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NCAA Division I Wrestling Recap: Week 1



Restore the Roar
Penn State has again started the season very strong - this year with an 18-17 victory over Lehigh at home. Going into the final two matches, Penn State needed to score nine points to win the dual. Six of those came on a pin by Phil Davis at 197 lbs. and Nittany Lions heavyweight Joel Edwards finished the meet with an exciting 8-7 win against Tom Curl.

The win also featured some breakout performances by a few wrestlers. James Woodall, who came into his own last year for Penn State, recorded a 10-4 win over Matt Ciasulli at 149 lbs. and Derek Zinck, an All-American three years ago for Lehigh, defeated Nathan Galloway 2-1 in overtime.

But the biggest upset of the meet came at 174 lbs. as James Yonushonis downed Travis Frick of Lehigh, 6-4 in overtime. While Yonushonis has been solid so far in his career, Frick is a wrestler many feel is a top four wrestler in March.


On the fast track to the top
In Stanford wrestling circles, the name Matt Gentry is clearly the most popular after he became the first Cardinal wrestler to win an NCAA title two years ago.

But three years ago, most felt that blue-chip recruit Tanner Gardner, a Kansas product, would make a huge impact. While he has slowly shown improvement, he did not deliver the big wins - until this year so far.

Gardner won the Central Missouri Open this past weekend, defeating two quality wrestlers in Shane Caruthers of Central Oklahoma and Mimi Miller of Bacone, both for wrestlers at the Univ. of Oklahoma. Gardner followed that up with a 14-5 thrashing of Tim Kephart of Missouri.

The 125-pounder fell of some radar screens, but he has a lot of confidence and a strong work ethic. Watch out for this kid in March.


Purple People Eaters
Northwestern has built a very strong squad over the past few years, and this year is the year many Wildcat alumni feel that their team will bolt towards the top five in the nation.

At this weekend's Michigan State Open, Northwestern crowned three champions, Ryan Lang (141), Jake Herbert (174) and Mike Tamillow (184), while also placing three other wrestlers in the finals, Will Durkee (165), Matt Delguyd (197) and Dustin Fox (285).

Lang even defeated All-American Andy Simmons of Michigan State in the finals, 6-5.

After the unexpected release of coach Tony Ersland this off-season, it appears the upper weights have put the distraction behind them and picked up where they left off from last year. If these wrestlers perform this way year-round, a goal of top five in the country is not out of reach.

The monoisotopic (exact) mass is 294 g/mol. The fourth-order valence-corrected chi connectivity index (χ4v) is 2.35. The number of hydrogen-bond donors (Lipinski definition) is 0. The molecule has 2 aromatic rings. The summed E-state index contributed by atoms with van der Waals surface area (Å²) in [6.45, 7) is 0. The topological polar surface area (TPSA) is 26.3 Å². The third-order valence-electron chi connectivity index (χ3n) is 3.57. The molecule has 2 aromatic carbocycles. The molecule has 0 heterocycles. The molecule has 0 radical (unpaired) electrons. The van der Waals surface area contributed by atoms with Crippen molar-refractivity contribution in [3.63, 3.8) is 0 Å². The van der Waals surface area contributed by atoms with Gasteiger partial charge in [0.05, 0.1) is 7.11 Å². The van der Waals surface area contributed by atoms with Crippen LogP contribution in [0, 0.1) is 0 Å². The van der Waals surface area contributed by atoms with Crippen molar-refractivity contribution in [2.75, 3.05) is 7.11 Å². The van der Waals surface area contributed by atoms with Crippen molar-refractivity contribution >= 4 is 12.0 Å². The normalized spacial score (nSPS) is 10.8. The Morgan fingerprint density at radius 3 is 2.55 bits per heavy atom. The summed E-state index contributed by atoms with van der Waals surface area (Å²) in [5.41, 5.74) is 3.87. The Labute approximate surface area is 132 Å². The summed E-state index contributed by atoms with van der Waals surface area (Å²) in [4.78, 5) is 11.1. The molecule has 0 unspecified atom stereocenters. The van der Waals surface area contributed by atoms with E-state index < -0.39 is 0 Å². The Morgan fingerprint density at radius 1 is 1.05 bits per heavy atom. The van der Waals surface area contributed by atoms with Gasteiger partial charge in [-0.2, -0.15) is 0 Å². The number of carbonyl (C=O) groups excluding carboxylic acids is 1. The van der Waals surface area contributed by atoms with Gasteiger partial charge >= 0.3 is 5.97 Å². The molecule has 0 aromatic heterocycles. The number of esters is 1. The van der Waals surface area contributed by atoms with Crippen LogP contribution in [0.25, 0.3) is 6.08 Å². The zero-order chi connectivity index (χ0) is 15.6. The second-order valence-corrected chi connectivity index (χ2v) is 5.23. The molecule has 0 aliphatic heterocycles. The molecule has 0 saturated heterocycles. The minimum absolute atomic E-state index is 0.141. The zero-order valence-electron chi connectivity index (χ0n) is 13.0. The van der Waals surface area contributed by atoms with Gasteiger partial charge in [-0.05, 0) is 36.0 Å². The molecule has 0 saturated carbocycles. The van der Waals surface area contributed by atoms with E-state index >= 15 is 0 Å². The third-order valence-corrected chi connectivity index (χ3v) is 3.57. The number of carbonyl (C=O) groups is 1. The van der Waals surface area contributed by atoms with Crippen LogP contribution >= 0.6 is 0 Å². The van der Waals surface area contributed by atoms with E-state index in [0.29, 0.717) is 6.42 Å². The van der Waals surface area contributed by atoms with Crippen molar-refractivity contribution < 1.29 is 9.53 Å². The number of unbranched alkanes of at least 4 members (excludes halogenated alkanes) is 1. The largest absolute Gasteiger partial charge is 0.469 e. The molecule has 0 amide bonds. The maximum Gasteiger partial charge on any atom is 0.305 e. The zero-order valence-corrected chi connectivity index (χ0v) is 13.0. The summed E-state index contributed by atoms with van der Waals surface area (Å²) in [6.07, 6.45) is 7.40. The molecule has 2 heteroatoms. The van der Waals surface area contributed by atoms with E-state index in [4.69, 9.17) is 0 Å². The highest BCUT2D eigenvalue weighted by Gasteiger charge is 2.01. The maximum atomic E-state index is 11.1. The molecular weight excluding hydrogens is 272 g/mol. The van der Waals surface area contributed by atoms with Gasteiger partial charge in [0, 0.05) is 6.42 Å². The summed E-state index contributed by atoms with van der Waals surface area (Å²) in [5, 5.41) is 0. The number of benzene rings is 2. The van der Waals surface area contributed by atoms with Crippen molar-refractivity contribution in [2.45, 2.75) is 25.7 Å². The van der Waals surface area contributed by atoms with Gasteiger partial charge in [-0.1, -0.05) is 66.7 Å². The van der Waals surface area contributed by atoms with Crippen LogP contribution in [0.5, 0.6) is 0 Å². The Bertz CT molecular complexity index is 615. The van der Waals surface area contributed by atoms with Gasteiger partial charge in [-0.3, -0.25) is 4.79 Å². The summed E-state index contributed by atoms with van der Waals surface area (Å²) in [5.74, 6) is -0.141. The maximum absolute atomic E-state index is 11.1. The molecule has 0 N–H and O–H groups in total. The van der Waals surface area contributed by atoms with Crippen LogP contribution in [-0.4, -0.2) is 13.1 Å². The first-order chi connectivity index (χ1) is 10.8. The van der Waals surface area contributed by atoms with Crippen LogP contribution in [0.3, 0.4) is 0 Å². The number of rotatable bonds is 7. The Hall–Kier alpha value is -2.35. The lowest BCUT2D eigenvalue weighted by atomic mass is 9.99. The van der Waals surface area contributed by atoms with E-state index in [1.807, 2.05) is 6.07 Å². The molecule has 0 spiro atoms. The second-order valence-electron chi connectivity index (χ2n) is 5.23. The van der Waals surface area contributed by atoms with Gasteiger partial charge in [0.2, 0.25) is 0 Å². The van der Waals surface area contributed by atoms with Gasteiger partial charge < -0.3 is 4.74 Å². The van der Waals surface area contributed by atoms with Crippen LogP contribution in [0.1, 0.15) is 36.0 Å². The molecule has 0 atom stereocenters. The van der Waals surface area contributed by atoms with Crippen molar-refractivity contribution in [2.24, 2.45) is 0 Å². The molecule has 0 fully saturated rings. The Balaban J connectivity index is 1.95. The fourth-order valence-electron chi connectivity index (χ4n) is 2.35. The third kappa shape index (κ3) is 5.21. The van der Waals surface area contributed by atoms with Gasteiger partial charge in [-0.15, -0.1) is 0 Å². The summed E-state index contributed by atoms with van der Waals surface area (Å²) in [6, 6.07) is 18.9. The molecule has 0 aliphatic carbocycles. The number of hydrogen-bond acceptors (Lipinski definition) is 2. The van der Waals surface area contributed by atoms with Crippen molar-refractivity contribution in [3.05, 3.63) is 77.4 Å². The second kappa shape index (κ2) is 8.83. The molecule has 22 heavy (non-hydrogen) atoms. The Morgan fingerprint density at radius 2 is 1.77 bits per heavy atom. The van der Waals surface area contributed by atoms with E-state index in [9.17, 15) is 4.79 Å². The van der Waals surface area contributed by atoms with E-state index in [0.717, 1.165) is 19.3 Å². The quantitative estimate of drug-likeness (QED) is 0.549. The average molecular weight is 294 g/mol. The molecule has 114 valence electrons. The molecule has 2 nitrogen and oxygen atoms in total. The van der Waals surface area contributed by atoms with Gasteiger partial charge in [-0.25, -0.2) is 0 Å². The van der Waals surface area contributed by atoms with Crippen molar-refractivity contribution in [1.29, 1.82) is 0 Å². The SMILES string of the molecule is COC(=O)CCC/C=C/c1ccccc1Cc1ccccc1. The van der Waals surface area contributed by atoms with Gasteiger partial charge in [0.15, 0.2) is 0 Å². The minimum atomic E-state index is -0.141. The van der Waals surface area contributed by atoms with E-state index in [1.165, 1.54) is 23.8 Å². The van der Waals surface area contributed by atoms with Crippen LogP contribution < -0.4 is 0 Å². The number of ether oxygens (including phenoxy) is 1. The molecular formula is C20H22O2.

The Max Factor
He will most likely redshirt, but freshman Max Askren of Missouri, younger brother of two-time NCAA finalist Ben, had a very strong performance at the Central Missouri Open this weekend, defeating national title contender Joel Flaggert of Oklahoma 7-3 in the finals at 197 lbs.

The performance is reminiscent of one his brother had during his redshirt campaign, when Ben downed Robbie Waller of Oklahoma in a pre-season tournament. Waller went on to win the NCAA title that year while Askren has become one of the greatest wrestlers in Missouri history.

Sounds like a good omen for both Askren and Flaggert.


Dustin or Metcalf?
For the past two years, all of the high school hype has surrounded Dustin Schlatter and Brent Metcalf, who split folkstyle decisions last year. Schlatter was also given the nod as the first-team All-American over Metcalf in a controversial decision.

Schlatter, now at the Univ. of Minnesota and expected to not redshirt this year, was dominant at 149 lbs. in the Bison Open last weekend, taking first place while recording one fall, two technical falls and a major decision.

Metcalf, at 149 lbs. for Virginia Tech, placed third at the West Virginia Open, losing in the quarterfinals to Aaron Martin, 4-3. Metcalf did win five matches, one by fall and the other four by regular decision. It is still unclear whether or not Metcalf will redshirt.

Neither wrestler faced the toughest of competition over the weekend, however. Expect wrestling fans across the nation to keep a tracking device on both of these wrestlers as the season progresses.
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